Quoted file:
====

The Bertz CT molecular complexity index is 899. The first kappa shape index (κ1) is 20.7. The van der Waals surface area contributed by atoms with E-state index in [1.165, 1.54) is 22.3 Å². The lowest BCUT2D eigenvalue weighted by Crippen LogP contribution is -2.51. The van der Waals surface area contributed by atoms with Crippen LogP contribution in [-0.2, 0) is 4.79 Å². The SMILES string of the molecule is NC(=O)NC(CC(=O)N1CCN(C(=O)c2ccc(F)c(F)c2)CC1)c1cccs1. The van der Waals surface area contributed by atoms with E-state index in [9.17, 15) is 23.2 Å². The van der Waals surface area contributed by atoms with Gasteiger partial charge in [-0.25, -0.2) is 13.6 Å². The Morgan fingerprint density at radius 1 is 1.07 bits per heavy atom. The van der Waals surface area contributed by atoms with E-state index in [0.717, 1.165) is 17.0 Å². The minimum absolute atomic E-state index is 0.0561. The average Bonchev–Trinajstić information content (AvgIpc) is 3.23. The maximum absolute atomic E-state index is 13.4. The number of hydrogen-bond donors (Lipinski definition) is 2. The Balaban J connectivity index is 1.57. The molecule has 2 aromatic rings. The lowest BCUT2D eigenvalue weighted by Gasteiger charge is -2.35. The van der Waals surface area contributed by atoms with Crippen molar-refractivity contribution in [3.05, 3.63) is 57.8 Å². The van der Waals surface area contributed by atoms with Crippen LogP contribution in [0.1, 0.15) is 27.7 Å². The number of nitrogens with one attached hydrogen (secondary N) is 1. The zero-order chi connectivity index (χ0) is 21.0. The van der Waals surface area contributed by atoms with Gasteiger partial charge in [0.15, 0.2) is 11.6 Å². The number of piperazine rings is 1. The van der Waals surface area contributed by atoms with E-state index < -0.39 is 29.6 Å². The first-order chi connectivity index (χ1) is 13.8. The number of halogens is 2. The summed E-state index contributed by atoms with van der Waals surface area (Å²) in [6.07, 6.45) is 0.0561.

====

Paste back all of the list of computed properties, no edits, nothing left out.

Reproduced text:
The Bertz CT molecular complexity index is 899. The first kappa shape index (κ1) is 20.7. The van der Waals surface area contributed by atoms with E-state index in [1.165, 1.54) is 22.3 Å². The lowest BCUT2D eigenvalue weighted by Crippen LogP contribution is -2.51. The van der Waals surface area contributed by atoms with Crippen LogP contribution in [-0.2, 0) is 4.79 Å². The SMILES string of the molecule is NC(=O)NC(CC(=O)N1CCN(C(=O)c2ccc(F)c(F)c2)CC1)c1cccs1. The van der Waals surface area contributed by atoms with E-state index in [9.17, 15) is 23.2 Å². The van der Waals surface area contributed by atoms with Gasteiger partial charge in [-0.25, -0.2) is 13.6 Å². The Morgan fingerprint density at radius 1 is 1.07 bits per heavy atom. The van der Waals surface area contributed by atoms with E-state index in [0.717, 1.165) is 17.0 Å². The minimum absolute atomic E-state index is 0.0561. The average Bonchev–Trinajstić information content (AvgIpc) is 3.23. The maximum absolute atomic E-state index is 13.4. The number of hydrogen-bond donors (Lipinski definition) is 2. The Balaban J connectivity index is 1.57. The molecule has 2 aromatic rings. The lowest BCUT2D eigenvalue weighted by Gasteiger charge is -2.35. The van der Waals surface area contributed by atoms with Crippen molar-refractivity contribution in [3.05, 3.63) is 57.8 Å². The van der Waals surface area contributed by atoms with Crippen LogP contribution in [0.1, 0.15) is 27.7 Å². The number of nitrogens with one attached hydrogen (secondary N) is 1. The zero-order chi connectivity index (χ0) is 21.0. The van der Waals surface area contributed by atoms with Gasteiger partial charge in [0.15, 0.2) is 11.6 Å². The number of piperazine rings is 1. The van der Waals surface area contributed by atoms with E-state index < -0.39 is 29.6 Å². The first-order chi connectivity index (χ1) is 13.8. The number of halogens is 2. The summed E-state index contributed by atoms with van der Waals surface area (Å²) in [6.07, 6.45) is 0.0561.